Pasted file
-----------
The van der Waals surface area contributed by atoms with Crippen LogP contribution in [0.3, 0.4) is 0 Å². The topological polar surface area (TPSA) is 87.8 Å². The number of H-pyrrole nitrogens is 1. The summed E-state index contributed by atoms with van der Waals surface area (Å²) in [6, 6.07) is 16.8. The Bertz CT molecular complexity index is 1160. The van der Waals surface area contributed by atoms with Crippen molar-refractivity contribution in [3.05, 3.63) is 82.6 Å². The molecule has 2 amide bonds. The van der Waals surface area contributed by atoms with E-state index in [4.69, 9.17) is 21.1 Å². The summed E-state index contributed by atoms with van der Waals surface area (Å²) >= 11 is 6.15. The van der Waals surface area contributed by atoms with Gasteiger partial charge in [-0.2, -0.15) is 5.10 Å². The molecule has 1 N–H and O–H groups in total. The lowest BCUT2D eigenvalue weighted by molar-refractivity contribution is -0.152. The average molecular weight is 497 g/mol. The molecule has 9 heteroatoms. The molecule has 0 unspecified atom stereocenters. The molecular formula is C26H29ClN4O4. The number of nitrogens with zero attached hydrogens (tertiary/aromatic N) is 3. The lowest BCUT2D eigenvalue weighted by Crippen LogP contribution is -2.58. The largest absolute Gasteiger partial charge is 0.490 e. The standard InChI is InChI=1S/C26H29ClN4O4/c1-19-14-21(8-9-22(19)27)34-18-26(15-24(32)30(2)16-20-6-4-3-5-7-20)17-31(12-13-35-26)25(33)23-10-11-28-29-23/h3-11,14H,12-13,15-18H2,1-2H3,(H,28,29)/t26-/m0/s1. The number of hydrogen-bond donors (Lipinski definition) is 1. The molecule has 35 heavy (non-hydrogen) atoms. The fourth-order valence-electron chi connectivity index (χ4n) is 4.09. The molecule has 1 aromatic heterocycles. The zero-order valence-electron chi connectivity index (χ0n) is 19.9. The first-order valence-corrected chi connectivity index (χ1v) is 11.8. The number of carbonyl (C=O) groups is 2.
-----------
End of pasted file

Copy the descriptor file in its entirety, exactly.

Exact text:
The van der Waals surface area contributed by atoms with Crippen LogP contribution in [0.3, 0.4) is 0 Å². The topological polar surface area (TPSA) is 87.8 Å². The number of H-pyrrole nitrogens is 1. The summed E-state index contributed by atoms with van der Waals surface area (Å²) in [6, 6.07) is 16.8. The Bertz CT molecular complexity index is 1160. The van der Waals surface area contributed by atoms with Crippen molar-refractivity contribution in [3.05, 3.63) is 82.6 Å². The molecule has 2 amide bonds. The van der Waals surface area contributed by atoms with E-state index in [4.69, 9.17) is 21.1 Å². The summed E-state index contributed by atoms with van der Waals surface area (Å²) >= 11 is 6.15. The van der Waals surface area contributed by atoms with Gasteiger partial charge in [-0.2, -0.15) is 5.10 Å². The molecule has 1 N–H and O–H groups in total. The lowest BCUT2D eigenvalue weighted by molar-refractivity contribution is -0.152. The average molecular weight is 497 g/mol. The molecule has 9 heteroatoms. The molecule has 0 unspecified atom stereocenters. The molecular formula is C26H29ClN4O4. The number of nitrogens with zero attached hydrogens (tertiary/aromatic N) is 3. The lowest BCUT2D eigenvalue weighted by Crippen LogP contribution is -2.58. The largest absolute Gasteiger partial charge is 0.490 e. The standard InChI is InChI=1S/C26H29ClN4O4/c1-19-14-21(8-9-22(19)27)34-18-26(15-24(32)30(2)16-20-6-4-3-5-7-20)17-31(12-13-35-26)25(33)23-10-11-28-29-23/h3-11,14H,12-13,15-18H2,1-2H3,(H,28,29)/t26-/m0/s1. The number of hydrogen-bond donors (Lipinski definition) is 1. The molecule has 35 heavy (non-hydrogen) atoms. The fourth-order valence-electron chi connectivity index (χ4n) is 4.09. The molecule has 1 aromatic heterocycles. The zero-order valence-electron chi connectivity index (χ0n) is 19.9. The first-order valence-corrected chi connectivity index (χ1v) is 11.8. The number of carbonyl (C=O) groups is 2.